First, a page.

So how does mold remediation work? It’s a complicated process that involves many steps. Those steps are customized to every job, so there’s no firm answer to exactly how mold removal is done. But here is some general information about how the process can be accomplished.
First, it is imperative to remove the source of moisture that is allowing the mold to grow. New mold can begin to grow on a moist and porous surface within as little as a day or two. But it can be prevented by stopping the source of water or moisture. Once this is accomplished, additional actions can be taken.
The safest and most effective way to clean up mold is to physically remove it with a detergent solution. There are commercially available products for this purpose. To be effective, the product used by you or your professional mold remediators needs to contain an antifungal agent approved by the U.S. Food and Drug Administration.
When mold growth is widespread and in significant quantity, the best bet is to have experts do the job for you. When you try to tackle it yourself, you may not get it all and may end up spreading spores into the air. In extreme cases where mold grows throughout a building, the most cost-effective way to get rid of the problem may be to condemn the building and start all over.
But that probably won’t be necessary at your home or office. Instead, professional mold removal specialists can take actions that involves some or all of the following:
Throwing away items that can’t be saved. When an item is thoroughly contaminated, the best idea may be throw it away. There’s simple no better way to get this mold source out of the way.
Cleaning items that can be saved. There’s a process for cleaning almost any kind of material. For example, some mold remediators specialize in fabric renewal.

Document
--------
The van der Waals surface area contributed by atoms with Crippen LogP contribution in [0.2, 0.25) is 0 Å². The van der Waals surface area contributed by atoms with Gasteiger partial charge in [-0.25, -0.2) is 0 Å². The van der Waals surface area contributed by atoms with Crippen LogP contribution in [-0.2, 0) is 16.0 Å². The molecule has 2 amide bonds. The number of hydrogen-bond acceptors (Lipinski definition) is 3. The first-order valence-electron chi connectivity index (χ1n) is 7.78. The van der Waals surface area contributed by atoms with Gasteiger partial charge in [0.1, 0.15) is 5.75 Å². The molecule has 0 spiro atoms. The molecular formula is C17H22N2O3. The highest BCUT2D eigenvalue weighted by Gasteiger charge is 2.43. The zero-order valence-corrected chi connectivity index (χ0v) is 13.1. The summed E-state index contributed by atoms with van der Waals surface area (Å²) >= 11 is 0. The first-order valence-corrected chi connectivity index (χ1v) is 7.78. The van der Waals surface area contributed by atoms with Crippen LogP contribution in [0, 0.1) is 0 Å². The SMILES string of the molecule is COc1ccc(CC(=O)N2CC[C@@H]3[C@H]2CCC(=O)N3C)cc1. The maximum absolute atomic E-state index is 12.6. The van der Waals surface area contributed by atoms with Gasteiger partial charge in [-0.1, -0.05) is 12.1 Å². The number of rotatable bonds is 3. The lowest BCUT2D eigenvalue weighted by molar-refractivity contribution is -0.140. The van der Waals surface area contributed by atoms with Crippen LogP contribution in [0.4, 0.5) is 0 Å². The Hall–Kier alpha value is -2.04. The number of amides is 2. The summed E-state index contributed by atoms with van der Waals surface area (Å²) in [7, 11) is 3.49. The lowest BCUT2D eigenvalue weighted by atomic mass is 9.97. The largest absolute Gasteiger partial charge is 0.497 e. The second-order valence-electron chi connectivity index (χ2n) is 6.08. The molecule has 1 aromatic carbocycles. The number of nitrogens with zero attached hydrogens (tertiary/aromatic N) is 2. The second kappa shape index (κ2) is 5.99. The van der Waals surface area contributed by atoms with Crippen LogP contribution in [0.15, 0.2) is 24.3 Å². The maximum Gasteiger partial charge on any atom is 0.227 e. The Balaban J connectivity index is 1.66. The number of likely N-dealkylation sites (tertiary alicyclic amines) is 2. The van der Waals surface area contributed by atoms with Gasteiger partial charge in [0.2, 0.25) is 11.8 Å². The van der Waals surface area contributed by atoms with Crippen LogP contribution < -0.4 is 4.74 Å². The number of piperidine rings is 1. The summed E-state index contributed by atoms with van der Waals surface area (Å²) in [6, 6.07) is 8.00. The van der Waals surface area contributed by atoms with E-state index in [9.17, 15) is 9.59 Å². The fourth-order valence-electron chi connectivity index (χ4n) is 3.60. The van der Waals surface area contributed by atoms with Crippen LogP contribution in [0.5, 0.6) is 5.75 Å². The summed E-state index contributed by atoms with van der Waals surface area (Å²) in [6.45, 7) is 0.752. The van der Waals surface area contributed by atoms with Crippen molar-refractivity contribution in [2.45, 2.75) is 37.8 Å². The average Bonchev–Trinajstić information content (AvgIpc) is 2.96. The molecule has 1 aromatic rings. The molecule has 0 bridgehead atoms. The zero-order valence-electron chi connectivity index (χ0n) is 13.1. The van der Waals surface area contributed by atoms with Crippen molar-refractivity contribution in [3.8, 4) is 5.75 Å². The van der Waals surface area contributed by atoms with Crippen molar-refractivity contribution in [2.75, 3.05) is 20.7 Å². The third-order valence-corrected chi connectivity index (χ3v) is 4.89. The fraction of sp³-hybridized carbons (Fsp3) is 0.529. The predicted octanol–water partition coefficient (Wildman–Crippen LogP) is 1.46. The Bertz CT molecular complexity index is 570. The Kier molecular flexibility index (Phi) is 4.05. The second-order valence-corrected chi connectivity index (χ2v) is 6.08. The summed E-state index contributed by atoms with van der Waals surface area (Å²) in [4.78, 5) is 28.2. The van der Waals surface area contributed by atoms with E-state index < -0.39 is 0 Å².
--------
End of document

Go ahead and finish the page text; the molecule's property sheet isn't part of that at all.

HVAC system cleaning. Mold spores in heating and air conditioning ductwork can spread the infestation throughout a building. While mold occurs in low concentration in most air, it’s important to remove as much as possible from your home or building’s ducts for the best possible indoor air quality.
Dry agitation. Simply brushing or sanding, dry agitation is used to get rid of microbial growth on solid surfaces that are porous, like wood.
Dry-ice blasting. Used primarily for concrete and wood, dry-ice blasting can release mold into the surrounding air so it is most often used outside and not always the best choice when mold containment is required.
Wet vacuuming. Approved by the EPA, this is simply a way of sucking up wet material and containing it before disposing of it properly.
Of course, dry vacuuming and simply wiping a surface down is also among the tools of mold remeditators.
If it’s time to tackle the mold problem at your home or office, call Orange Restoration. With a team of professionals and the very latest equipment, we can put and end to your mold problems and also handle water damage restoration and many other things for you. What can we do for you? Call (619) 376-6838